Spider-Man PS4 was a superb superhero romp that got a lot right about the character, universe, characters, combat, and more. The emotional impact of Spider-Man PS4, however, was an underrated and overlooked part of the game that got lost in the shuffle. Insomniac Games’ critically-acclaimed title could have fallen flat for many reasons, but this—more than anything else—needed to be perfect to deliver a poignancy that has been a staple of Spider-Man’s 56-year history. And it did.
[Best of 2018] – Spider-Man’s Comic History is Steeped in Emotion
There’s a reason why the webslinger is one of the most beloved comic book characters of all-time. Ever since Steve Ditko and the late Stan Lee created Spider-Man, the character has struck up an affinity with kids, teenagers, and even adults due to his relatable flaws. Guilt, loneliness, inadequacy, and money problems—issues that other superhero comics hadn’t covered extensively—have been featured prominently in the Spider-Man comics and films, and are ripe for adaptations in other forms of entertainment. With a need to remain grounded and as accurate as possible to Spider-Man’s comic book history, Insomniac Games needed to implement this side of the character correctly to draw the right reactions from players.
It was essential to make exhilarating traversal, fluid combat, and pretty visuals. But without the emotional impact that Peter and Spider-Man display in-game, there would be no real connection between the player and the character. There needed to be a reason behind Peter and Spider-Man’s motives in the PS4 title—and what better way to display this than adding a supporting cast ripe for emotional exploitation.
[Best of 2018] – Spider-Man PS4’s Supporting Cast Play Their Part
With the hero’s relatable flaws in place, Insomniac needed other imperfect yet interesting characters to bounce Peter and Spider-Man off of. Spider-Man’s comic book lore has an abundance of these types of individuals to choose from, and those selected were the right options for Insomniac to add into its game.
The inclusion of on-again, off-again girlfriend Mary Jane Watson provided a tug on the heartstrings from a romantic point of view; a constant within Spidey’s comic book history. Gwen Stacey may have had a greater impact on defining Spider-Man’s character moving forward in that medium, but there’s no doubting that MJ was the right addition given the long-running narrative between the pair.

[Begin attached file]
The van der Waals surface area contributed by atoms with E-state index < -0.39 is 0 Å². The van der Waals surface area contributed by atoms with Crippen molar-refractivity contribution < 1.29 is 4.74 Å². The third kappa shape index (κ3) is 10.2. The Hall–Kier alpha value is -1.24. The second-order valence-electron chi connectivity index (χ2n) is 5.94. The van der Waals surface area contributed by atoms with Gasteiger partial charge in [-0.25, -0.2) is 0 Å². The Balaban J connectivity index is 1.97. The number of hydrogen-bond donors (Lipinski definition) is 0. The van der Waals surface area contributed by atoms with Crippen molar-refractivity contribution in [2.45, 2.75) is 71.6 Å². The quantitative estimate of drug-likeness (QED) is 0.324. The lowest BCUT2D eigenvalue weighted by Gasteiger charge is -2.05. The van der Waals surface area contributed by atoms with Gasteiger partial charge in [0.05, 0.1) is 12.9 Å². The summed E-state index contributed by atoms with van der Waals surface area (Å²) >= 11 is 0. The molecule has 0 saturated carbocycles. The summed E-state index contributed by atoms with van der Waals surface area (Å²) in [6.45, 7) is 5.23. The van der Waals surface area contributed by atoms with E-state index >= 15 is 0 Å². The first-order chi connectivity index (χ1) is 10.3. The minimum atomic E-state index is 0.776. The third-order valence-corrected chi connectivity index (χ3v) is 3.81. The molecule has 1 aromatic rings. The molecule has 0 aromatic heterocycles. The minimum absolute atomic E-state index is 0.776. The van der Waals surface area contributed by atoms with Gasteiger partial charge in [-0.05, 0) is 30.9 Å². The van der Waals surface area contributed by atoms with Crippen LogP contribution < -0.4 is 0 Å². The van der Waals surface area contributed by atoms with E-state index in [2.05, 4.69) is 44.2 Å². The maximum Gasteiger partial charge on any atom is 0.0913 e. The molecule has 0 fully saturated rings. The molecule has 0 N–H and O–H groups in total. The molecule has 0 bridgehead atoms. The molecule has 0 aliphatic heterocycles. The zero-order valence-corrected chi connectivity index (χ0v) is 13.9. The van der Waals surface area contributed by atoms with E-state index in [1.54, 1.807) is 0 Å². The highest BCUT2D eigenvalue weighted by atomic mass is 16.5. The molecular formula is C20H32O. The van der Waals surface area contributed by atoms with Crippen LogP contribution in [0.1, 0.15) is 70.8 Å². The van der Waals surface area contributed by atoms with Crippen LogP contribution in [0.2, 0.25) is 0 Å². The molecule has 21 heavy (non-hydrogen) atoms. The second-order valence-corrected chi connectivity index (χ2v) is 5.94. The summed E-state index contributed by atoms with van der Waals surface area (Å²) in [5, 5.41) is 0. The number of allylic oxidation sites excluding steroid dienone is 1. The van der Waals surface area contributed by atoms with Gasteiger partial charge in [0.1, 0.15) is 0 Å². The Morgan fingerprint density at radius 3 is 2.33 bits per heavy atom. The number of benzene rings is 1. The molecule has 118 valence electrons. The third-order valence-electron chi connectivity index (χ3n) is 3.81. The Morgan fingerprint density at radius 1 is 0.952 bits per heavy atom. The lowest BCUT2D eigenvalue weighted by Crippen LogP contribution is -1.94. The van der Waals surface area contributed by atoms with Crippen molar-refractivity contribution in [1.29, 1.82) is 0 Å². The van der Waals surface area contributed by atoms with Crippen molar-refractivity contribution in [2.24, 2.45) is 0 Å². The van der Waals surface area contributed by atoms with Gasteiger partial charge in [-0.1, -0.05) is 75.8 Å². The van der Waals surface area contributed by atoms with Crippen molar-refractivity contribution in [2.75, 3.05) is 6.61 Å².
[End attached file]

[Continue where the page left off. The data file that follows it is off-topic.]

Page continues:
The decision to involve Otto Octavius—a.k.a. Doctor Octopus—in the game proved to be just as crucial. Viewed as a father figure and as someone who could have changed the world in different circumstances in Peter’s eyes, Doc Ock provided the perfect emotional resonance to the story as it unfolded. His slow fall from grace is like a Shakespearean tragedy and offers the necessary emotional clout to the climax of the game’s third act. Peter’s struggle to defeat his friend-turned-foe—the ultimate betrayal for Peter after all of the help they have given each other—shows the turmoil that he’s going through despite his otherwise cheery disposition.
There are other notable emotional moments throughout the game as well. The death of Miles Morales’ father during an awards ceremony, Peter’s relationship with Aunt May, the fallout from the game’s ending, the cause behind Martin Li’s vengeful crusade, and uncovering the reasons behind Harry Osborne’s absence all yield more touching moments. It isn’t just Peter who is affects players emotionally during Spider-Man—the supporting cast help a great deal as the stakes grow ever greater throughout the plot.
[Best of 2018] – How Spider-Man PS4’s Emotional Impact Stayed True to His Roots
There were plenty of plaudits that fell in Insomniac’s lap before and after Spider-Man‘s release in September. The web swinging mechanic was an utter joy to behold, and hearkened back to the days of Spider-Man 2 in 2004 while also bringing itself to modern standards. The combat took cues from Rocksteady’s Batman Arkham games but made it more true to Spider-Man’s moveset. Its score was also superbly composed and its visuals were as competently crafted.
These aspects were terrific on their own but they were significantly improved because of how each part built upon Spider-Man‘s emotional resonance. The game’s mechanics could stand on their own but gained more meaning when used as vessels to interact with and help the rest of the cast. Even just strolling around doing crimes is more enjoyable because it feels like something your friendly neighborhood Spider-Man would do.
The ability to make players feel saddened, angry, inspired, or any other emotion is the major reason why I—and probably a lot of others—kept playing. Ignore this vital part of the character, and Spider-Man wouldn’t have created as strong of a connection between players and the characters nor would it have remained as loyal to his comic book roots.
You simply cannot have Spider-Man without emotional context or impact. It just wouldn’t work due to the amount of history within the character’s comic book lore. Peter and his alter ego strive to be good in a world where he isn’t universally adored—here’s to you, J. Jonah Jameson—and the desire to do good is an innate one for most humans. That’s what makes Spider-Man such an icon to many. It’s what makes Spider-Man PS4′s emotional impact so crucial, and why Insomniac were applauded for its accurate portrayal.